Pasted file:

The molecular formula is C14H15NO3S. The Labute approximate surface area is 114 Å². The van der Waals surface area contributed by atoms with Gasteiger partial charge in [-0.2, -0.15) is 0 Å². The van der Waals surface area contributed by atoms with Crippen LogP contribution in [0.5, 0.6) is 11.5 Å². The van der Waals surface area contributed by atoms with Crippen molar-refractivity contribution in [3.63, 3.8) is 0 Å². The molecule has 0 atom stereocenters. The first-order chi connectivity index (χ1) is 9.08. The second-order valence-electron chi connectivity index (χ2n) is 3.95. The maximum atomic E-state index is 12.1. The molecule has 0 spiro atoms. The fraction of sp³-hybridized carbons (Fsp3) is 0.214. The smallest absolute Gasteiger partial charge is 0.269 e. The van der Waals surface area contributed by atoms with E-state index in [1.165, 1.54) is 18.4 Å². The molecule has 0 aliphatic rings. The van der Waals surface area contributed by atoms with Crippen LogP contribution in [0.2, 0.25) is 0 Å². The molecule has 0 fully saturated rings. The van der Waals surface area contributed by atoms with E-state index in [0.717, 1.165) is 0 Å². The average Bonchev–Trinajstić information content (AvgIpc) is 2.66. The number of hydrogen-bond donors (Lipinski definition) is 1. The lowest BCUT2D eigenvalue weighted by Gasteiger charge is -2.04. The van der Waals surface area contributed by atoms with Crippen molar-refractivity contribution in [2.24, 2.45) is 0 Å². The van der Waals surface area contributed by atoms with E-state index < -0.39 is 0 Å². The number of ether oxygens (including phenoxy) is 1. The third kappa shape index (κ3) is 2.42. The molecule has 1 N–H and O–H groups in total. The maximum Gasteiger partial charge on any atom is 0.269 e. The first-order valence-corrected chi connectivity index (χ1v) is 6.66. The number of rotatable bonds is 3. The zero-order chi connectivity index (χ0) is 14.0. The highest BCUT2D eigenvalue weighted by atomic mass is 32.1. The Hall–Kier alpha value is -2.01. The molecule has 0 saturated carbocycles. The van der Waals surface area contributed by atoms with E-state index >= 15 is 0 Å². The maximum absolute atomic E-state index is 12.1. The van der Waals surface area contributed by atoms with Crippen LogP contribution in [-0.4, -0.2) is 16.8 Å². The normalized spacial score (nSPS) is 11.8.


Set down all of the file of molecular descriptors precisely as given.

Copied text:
The molecular formula is C14H15NO3S. The Labute approximate surface area is 114 Å². The van der Waals surface area contributed by atoms with Gasteiger partial charge in [-0.2, -0.15) is 0 Å². The van der Waals surface area contributed by atoms with Crippen LogP contribution in [0.5, 0.6) is 11.5 Å². The van der Waals surface area contributed by atoms with Crippen molar-refractivity contribution in [3.63, 3.8) is 0 Å². The molecule has 0 atom stereocenters. The first-order chi connectivity index (χ1) is 9.08. The second-order valence-electron chi connectivity index (χ2n) is 3.95. The maximum atomic E-state index is 12.1. The molecule has 0 spiro atoms. The fraction of sp³-hybridized carbons (Fsp3) is 0.214. The smallest absolute Gasteiger partial charge is 0.269 e. The van der Waals surface area contributed by atoms with E-state index in [1.165, 1.54) is 18.4 Å². The molecule has 0 aliphatic rings. The van der Waals surface area contributed by atoms with Crippen LogP contribution in [0.2, 0.25) is 0 Å². The molecule has 0 fully saturated rings. The van der Waals surface area contributed by atoms with E-state index in [0.717, 1.165) is 0 Å². The average Bonchev–Trinajstić information content (AvgIpc) is 2.66. The number of hydrogen-bond donors (Lipinski definition) is 1. The lowest BCUT2D eigenvalue weighted by Gasteiger charge is -2.04. The van der Waals surface area contributed by atoms with Crippen molar-refractivity contribution in [2.24, 2.45) is 0 Å². The van der Waals surface area contributed by atoms with E-state index < -0.39 is 0 Å². The number of ether oxygens (including phenoxy) is 1. The third kappa shape index (κ3) is 2.42. The molecule has 1 N–H and O–H groups in total. The maximum Gasteiger partial charge on any atom is 0.269 e. The first-order valence-corrected chi connectivity index (χ1v) is 6.66. The number of rotatable bonds is 3. The zero-order chi connectivity index (χ0) is 14.0. The highest BCUT2D eigenvalue weighted by atomic mass is 32.1. The Hall–Kier alpha value is -2.01. The molecule has 0 saturated carbocycles. The van der Waals surface area contributed by atoms with E-state index >= 15 is 0 Å². The maximum absolute atomic E-state index is 12.1. The van der Waals surface area contributed by atoms with Crippen LogP contribution in [-0.4, -0.2) is 16.8 Å². The normalized spacial score (nSPS) is 11.8.